Appeal from the Oregon Tax Court. Carlisle B. Roberts, Judge.
Chester E. McCarty, Portland, argued the cause for appellant. On the briefs were McCarty & Swindells and Robert E. Nelson.
Theodore W. deLooze, Chief Tax Counsel, Salem, argued the cause for respondent. With him on the brief were Lee Johnson, Attorney General, and Donald C. Seymour, Assistant Attorney General.
McAllister, Justice. O'Connell, Chief Justice, and Denecke, Holman, Tongue and Bryson, Justices.
The plaintiff, Emanuel Lutheran Charity Board, operates Emanuel Hospital in Portland. Plaintiff acquired certain real property for use in expanding its hospital facilities and claimed the property was exempt from taxation for the 1968-1969 tax year. The Department of Revenue ruled that the property was not exempt, the Tax Court affirmed, and plaintiff has appealed to this court. We affirm.
Most of the facts are stipulated. Emanuel is a general hospital which also provides teaching and research services. As early as 1957 plaintiff began
acquiring real property in the vicinity of its hospital and in 1967 adopted a long-range master plan for future expansion. Pursuant to the master plan plaintiff intended to use the real property involved in this case for an addition to its main hospital, an extended care facility, a self-care unit, an auditorium, and an employees' apartment building. The Department of Revenue concedes that when these buildings are constructed they will be tax exempt.*fn1 On January 1, 1968, the assessment date, the property involved here was vacant awaiting future use, but no construction had begun.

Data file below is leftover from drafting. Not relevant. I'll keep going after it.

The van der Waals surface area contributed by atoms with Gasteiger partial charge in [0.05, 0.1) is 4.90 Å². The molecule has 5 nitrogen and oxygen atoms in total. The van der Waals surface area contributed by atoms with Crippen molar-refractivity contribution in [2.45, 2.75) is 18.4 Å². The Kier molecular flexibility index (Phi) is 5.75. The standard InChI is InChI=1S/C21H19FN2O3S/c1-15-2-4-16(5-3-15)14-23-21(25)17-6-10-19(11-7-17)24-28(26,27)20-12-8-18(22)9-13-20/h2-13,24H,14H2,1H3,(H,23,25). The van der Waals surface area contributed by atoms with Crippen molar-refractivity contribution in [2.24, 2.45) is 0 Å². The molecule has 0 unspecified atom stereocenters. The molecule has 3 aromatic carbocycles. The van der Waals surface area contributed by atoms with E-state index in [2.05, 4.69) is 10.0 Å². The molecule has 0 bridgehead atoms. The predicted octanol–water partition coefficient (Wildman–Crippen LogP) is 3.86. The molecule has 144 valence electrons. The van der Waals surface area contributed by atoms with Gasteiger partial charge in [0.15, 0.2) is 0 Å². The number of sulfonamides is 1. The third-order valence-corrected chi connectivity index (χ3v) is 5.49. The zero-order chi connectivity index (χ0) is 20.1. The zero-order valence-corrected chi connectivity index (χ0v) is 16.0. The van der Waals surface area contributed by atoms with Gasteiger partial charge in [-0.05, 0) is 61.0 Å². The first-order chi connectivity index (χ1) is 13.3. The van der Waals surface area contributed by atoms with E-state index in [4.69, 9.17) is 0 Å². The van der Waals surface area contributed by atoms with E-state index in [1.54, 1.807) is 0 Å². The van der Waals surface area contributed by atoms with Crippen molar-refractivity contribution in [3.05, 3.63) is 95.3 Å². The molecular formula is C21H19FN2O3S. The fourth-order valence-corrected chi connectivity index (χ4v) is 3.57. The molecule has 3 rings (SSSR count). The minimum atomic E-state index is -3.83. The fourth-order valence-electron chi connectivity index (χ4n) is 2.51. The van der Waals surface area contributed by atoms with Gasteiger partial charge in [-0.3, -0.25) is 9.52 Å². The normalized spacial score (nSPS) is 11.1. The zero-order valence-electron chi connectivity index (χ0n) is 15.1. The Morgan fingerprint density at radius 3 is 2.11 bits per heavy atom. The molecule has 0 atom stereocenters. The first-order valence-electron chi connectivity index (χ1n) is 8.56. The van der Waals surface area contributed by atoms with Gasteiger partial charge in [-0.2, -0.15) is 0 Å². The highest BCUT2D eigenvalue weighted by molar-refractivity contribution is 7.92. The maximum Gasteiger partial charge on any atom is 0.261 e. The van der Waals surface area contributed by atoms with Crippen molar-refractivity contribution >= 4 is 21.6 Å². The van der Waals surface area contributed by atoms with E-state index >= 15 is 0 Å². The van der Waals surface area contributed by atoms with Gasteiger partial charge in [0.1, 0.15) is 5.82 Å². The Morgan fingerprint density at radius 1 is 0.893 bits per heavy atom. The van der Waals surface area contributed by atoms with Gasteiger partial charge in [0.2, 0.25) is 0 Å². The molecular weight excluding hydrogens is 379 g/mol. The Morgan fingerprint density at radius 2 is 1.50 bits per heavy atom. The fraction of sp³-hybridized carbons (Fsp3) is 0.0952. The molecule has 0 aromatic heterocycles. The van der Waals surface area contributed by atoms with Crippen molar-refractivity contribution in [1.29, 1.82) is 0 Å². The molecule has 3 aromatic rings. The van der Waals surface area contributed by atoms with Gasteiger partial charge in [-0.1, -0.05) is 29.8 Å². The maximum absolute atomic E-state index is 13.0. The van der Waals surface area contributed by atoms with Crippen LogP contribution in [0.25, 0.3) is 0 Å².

The controlling statute is ORS 307.130, which reads in pertinent part as follows:
"Upon compliance with ORS 307.162 [filing claim for exemption], the following property owned or being purchased by incorporated literary, benevolent, charitable and scientific institutions shall be exempt from taxation:
"(1) * * * only such real or personal property, or proportion thereof, as is actually and exclusively occupied or used in the literary, benevolent, charitable or scientific work carried on by such institutions."
The simple issue is whether the property on the assessment date was "actually and exclusively occupied or used" by Emanuel in the benevolent and charitable work carried on by it.
Plaintiff relies on Willamette Univ. v. Tax Comm., 245 Or 342, 422 P2d 260 (1966), in which this court construed ORS 307.130 to allow an exemption for a ...